Menopause, the permanent pause in your periods (menses), is one of those things that you are not sure has happened until after it's over. Like the first time you met your best friend: You probably had no idea that you'd become so close. You only realized how special that occasion really was when you were able to look back on it. Okay, maybe menopause is not a warmed-fuzzy-greeting-card occasion, but it is a passage worth noting.
Are you or are not you menopausal? You can answer that question only after the fact – after you've gone a year without your period. Many of the annoying symptoms assigned to menopause actually are much worse prior to menopause in the phase known as perimenopause. During perimenopause, you get both the annoying symptoms (hot flashes, irritability, mood swings, and so on) and your period.
For many women, perimenopause is a big case of déjà vu. Remember puberty (vaguely)? Remember the crying jags, the mood swings, and the “what's wrong with my skin!” traumas? Well, guess what? They're back. Once again your hormones are ready to wreak havoc on your body, your emotions, and your mental faculties. This time around, however, you're a bit wiser, you have experience dealing with change, and you realize that this too will pass.
Some gynecologists advise women who are still experiencing periods not to worry about “menopausal” symptoms. But you know that the symptoms folks often attribute to menopause are usually felt as intensely or more intensely during perimenopause. And perimenopause can last for ten years before a woman stops menstruating altogether and becomes truly menopausal.
Experiencing periodic periods
During perimenopause, things change. If you welcomed your period on the same day as the full moon for 20 years, you may wake up to find the planets suddenly out of alignment.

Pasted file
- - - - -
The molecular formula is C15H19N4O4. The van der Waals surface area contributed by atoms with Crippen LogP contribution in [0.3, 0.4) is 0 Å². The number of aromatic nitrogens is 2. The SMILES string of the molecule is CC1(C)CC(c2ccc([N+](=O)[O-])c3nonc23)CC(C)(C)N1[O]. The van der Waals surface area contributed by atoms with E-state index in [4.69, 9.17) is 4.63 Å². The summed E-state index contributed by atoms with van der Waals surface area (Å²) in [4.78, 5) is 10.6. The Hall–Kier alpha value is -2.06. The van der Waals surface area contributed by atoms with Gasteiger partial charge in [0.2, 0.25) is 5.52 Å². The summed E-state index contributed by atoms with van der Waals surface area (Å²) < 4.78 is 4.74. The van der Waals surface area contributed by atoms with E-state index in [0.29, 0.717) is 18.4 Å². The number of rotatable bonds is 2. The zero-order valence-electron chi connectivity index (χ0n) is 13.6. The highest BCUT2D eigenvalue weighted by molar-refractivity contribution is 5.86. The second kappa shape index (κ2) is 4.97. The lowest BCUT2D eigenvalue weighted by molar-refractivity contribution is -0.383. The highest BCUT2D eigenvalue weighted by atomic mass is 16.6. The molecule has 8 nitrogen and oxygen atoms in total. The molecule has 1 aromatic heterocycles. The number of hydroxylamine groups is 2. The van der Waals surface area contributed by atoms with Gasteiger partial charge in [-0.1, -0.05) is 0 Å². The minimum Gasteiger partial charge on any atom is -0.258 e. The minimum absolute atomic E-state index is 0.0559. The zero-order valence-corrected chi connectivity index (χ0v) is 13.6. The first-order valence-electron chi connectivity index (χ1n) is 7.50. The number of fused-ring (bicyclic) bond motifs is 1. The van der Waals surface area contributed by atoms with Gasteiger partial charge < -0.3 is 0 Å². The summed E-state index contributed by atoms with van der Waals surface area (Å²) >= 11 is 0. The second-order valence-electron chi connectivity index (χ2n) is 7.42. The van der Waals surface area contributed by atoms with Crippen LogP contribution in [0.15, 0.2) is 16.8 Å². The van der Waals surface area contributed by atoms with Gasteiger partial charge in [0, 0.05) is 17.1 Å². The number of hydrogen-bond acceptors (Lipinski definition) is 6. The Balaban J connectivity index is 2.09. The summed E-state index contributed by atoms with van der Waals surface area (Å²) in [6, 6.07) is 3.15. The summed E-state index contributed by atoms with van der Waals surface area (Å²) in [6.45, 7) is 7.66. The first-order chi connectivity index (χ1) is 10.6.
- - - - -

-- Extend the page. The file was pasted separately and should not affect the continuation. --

The hormonal shift is due to changes occurring in your ovaries. Your ovaries hold little oocytes (seeds), and each month, some of these seeds develop into follicles (little sacs that hold an egg). One or two lucky follicles mature and release an egg. That's when you ovulate. The oocytes in your ovaries are held together by a substance called stroma. The stroma produces testosterone, and the follicles produce estrogen. When you're very young, you have hundreds of thousands of these little seeds. As you age, you have fewer seeds and and more stroma. As the mix of seeds and stroma in your ovaries changes, so does hormone production. Your ovarians decrease their production of estrogen but continue to produce testosterone.
Sometimes you ovulate during your cycle; sometimes you do not. Sometimes the FSH just does not get the follicles producing estrogen right off the bat. Estrogen levels are low at the beginning of your cycle when they should be high. Your brain responds to this lack of get-up-and-go by sending another surge of FSH. Finally getting the message, your ovaries become a little frantic and go into double-time production of estrogen. Right at the time when you should be ovulating and producing progesterone, your ovaries are just kicking into gear developing a follicle. That means you will not ovulate when you usually do and your period will be late.
Your menstrual cycle is all messed up. Your estrogen shoots up, and then it drops down. You get hot flashes and maybe even heart palpitations (a racing heart) when estrogen plunges. But just when you're convinced that something is seriously wrong and you need to schedule a gynecologist's appointment, you get your period and everything returns to normal. You wonder why you were so worried and cancel the appointment (if you made one) until the next weird thing happens.
This is all perfectly fine (maybe not with you, but with Mother Nature) – it's all part of perimenopause.